...they all fall down.
On Tuesday, the City of St. Paul came out and painted a bright red ring on every single boulevard tree on both sides of our street. When I had read in the paper a few weeks ago that they were planning to remove a large portion of ash trees, due to the discovery of an Emerald Ash Borer bug in a distant neighborhood, I was smug in the fact that OUR trees would be fine, as we have elms.
Clearly, a botanist I am not.
As they ARE ash trees. They are removing 65 ash trees on Hamline Avenue on a stretch of about 8 blocks. I cannot begin to imagine how naked and sad our street will look. In the mornings, while I took my early walk along the street, I would wonder how they could be taking that many, as clearly there just weren't that many ash trees on our street.
They are taking down healthy trees, that are not bug infested. They claim that the trees are old, and not in good shape, and if the bug comes our way they will die anyway. Like Mike said, substitute the words "senior citizen" for trees in that last sentence, and imagine the uproar.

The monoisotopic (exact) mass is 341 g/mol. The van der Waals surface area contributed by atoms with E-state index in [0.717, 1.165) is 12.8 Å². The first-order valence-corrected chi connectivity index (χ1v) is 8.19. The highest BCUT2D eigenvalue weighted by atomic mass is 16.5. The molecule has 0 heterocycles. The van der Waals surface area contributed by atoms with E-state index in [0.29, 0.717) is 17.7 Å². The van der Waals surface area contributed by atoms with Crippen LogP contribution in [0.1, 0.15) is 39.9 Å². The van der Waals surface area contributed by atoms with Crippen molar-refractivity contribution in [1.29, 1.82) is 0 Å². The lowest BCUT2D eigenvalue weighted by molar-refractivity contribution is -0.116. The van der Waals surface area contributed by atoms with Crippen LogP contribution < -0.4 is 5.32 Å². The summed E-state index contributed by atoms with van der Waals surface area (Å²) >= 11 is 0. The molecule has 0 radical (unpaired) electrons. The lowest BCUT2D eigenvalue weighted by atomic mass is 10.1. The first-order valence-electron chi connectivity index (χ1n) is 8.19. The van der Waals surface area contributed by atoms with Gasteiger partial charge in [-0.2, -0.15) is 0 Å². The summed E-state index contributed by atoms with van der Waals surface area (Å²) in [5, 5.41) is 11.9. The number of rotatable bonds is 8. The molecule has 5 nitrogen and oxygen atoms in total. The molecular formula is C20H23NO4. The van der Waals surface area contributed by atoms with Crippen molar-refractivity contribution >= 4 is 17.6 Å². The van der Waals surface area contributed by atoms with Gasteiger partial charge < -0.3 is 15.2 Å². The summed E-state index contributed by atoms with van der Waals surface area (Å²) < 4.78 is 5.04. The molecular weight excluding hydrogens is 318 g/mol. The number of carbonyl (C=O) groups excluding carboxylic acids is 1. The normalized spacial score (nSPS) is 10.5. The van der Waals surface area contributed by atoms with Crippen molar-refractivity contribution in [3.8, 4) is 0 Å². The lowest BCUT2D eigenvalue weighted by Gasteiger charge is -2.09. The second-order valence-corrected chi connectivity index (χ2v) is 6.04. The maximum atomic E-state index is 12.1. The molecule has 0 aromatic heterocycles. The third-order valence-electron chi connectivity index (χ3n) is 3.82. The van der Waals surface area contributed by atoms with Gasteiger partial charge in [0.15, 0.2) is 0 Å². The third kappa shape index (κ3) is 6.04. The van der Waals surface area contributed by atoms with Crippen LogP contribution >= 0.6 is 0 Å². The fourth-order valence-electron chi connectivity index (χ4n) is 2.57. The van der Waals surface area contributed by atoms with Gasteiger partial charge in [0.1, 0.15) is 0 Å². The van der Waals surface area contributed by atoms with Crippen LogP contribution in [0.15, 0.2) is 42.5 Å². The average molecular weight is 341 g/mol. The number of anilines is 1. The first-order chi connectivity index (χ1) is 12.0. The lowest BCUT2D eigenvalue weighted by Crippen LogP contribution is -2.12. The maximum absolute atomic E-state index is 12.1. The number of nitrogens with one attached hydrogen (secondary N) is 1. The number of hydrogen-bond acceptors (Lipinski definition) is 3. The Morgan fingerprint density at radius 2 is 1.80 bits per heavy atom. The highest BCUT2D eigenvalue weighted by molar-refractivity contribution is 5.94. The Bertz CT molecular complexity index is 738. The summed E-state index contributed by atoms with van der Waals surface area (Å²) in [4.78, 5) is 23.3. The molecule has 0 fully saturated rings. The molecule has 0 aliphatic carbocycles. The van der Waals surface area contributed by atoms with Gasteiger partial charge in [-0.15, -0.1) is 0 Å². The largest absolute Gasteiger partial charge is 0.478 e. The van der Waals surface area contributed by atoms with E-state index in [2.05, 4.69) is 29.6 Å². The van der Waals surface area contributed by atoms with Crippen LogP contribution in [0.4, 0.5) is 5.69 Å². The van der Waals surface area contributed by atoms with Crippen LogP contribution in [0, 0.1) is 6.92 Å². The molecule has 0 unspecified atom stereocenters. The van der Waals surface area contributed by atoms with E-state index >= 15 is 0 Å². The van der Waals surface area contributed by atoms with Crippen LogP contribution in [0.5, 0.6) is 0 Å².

They say they have the funding to cut them all down, and replace them with a different tree, but they have no funding to chemically treat them so the bug won't get to them. Talk about some really ridiculous "preventive maintenance".
The mature trees on our block have always been part of the charm of our neighborhood. In the eighteen years we have lived here, each time I turned down our street and drove under the canopy of trees I would sigh, knowing I was nearly home. The first spikes of green appearing on their branches in the spring brought delight, and the leafy tunnel they made of our street in the summer gave ample shade on hot days. Their colorful leaves in the fall provided a golden glow as kids walked home from school. In the winter, when the snow was just the right consistency, it coated the branches creating an artistic sculpture of nature.
I know there is nothing I can do. They held a public meeting, to inform the neighborhood of what would be happening. Not to get any input, as they had already decided how to handle it. And the folks who disagreed with them, were listened to, but of course those folks may have been talking to, well, a tree, for all the difference it made.